Peter Dreier

Peter Dreier, who teaches politics at Occidental College, is the author of The 100 Greatest Americans of the 20th Century: A Social Justice Hall of Fame (Nation Books, 2012).

Recent Articles

Housing Policy's Moment of Truth

In Washington these days, HUD is about as popular as mosquitoes. But there's a way to make housing more affordable without the old bureaucracy.

At least one million Americans, including an increasing number of children and working adults, are homeless at some point each year. About half of young families can't afford the American dream of homeownership. Yet both the Clinton administration and congressional Republicans favor dismantling long-standing housing programs for the poor, and some in Congress want to eliminate the Department of Housing and Urban Development (HUD) altogether.

Wild Pitch

For baseball players and fans, winter is the "off-season." But for team owners and their executives, it is the season for deal making. As most fans are looking back on another season of what might have been (except for New York Yankee fans, who get to savor another World Series victory), the deal makers are looking to the future. Usually they have their eye on this question: How might we make more money? Bring in new superstars? Charge more for tickets? Build more luxury skyboxes? Tear down the old stadium? A great part of baseball's allure has to do with its sense of history. But in the business offices, an "out with the old, in with the new" attitude prevails.

Seismic Stimulus: The California Quake's Creative Destruction

The earth literally had to move to jolt Congress into passing a stiumulus package -- and to lift California out of recession.

In April 1993, Congress rejected President Clinton's proposal for $16 billion of economic stimulus and public investment. Opponents attacked it as pork barrel politics, tax-and-spend liberalism, and a budget-buster. Yet a year later, the same Congress easily passed a series of Clinton proposals to increase the fiscal deficit by spending $9.5 billion on emergency assistance and public works for Southern California. The difference, of course, was the Los Angeles earthquake, an event that revealed a great deal about the nation's ideological fault lines.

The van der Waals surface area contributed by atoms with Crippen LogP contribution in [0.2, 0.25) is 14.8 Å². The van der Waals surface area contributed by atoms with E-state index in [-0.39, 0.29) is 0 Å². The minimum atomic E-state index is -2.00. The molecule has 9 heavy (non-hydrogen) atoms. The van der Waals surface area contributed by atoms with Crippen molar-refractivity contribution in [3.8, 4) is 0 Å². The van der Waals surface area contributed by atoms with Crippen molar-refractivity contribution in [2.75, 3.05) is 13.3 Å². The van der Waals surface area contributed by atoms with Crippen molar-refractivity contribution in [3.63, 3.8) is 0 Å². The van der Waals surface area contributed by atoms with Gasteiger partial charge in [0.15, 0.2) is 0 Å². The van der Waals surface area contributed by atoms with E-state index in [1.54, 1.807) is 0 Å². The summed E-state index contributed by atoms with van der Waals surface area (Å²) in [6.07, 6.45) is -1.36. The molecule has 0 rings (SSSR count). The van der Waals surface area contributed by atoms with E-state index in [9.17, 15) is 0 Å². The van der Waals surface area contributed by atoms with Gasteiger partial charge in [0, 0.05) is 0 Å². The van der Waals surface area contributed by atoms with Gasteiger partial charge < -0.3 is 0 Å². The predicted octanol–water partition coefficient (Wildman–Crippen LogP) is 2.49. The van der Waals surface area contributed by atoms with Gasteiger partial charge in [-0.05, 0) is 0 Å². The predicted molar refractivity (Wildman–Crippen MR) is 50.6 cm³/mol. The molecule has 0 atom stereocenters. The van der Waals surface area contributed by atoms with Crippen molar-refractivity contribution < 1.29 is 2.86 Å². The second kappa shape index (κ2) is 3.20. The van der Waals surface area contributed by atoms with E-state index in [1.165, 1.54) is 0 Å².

Moving From the 'Hood: The Mixed Success of Integrating Suburbia

In theory, dispersing the poor to better suburban schools, jobs, and housing was a bipartisan alternative to housing projects and ghetto unemployment. But, surprise, nobody wanted them in the neighborhood.

Saxophone player Bill Clinton and blues legend Luther Allison haven't conferred
on urban policy, but both are singing the same tune. In his new song, "Move
From the 'Hood," Allison wails:

I know some of you are doin' your best;

You want a good job, not a welfare check.

But you gotta move;

You gotta move from the 'hood.

Kinder, Gentler Canada

If President Clinton wants to see how activist

government can solve social problems with strong public support, he should take

a few days to visit Canada. With Toronto's World Series victory, the nationwide

referendum on constitutional reform (including the status of Quebec), and the

controversy over the North American Free Trade Agreement, Canada lately has been

in the American news more than at any time in recent memory. But despite all

this attention, there's a Canada few Americans know about-- a nation whose

citizens are better off than their American counterparts in many ways: safer

cities, less poverty, fewer homeless, lower infant mortality, and healthier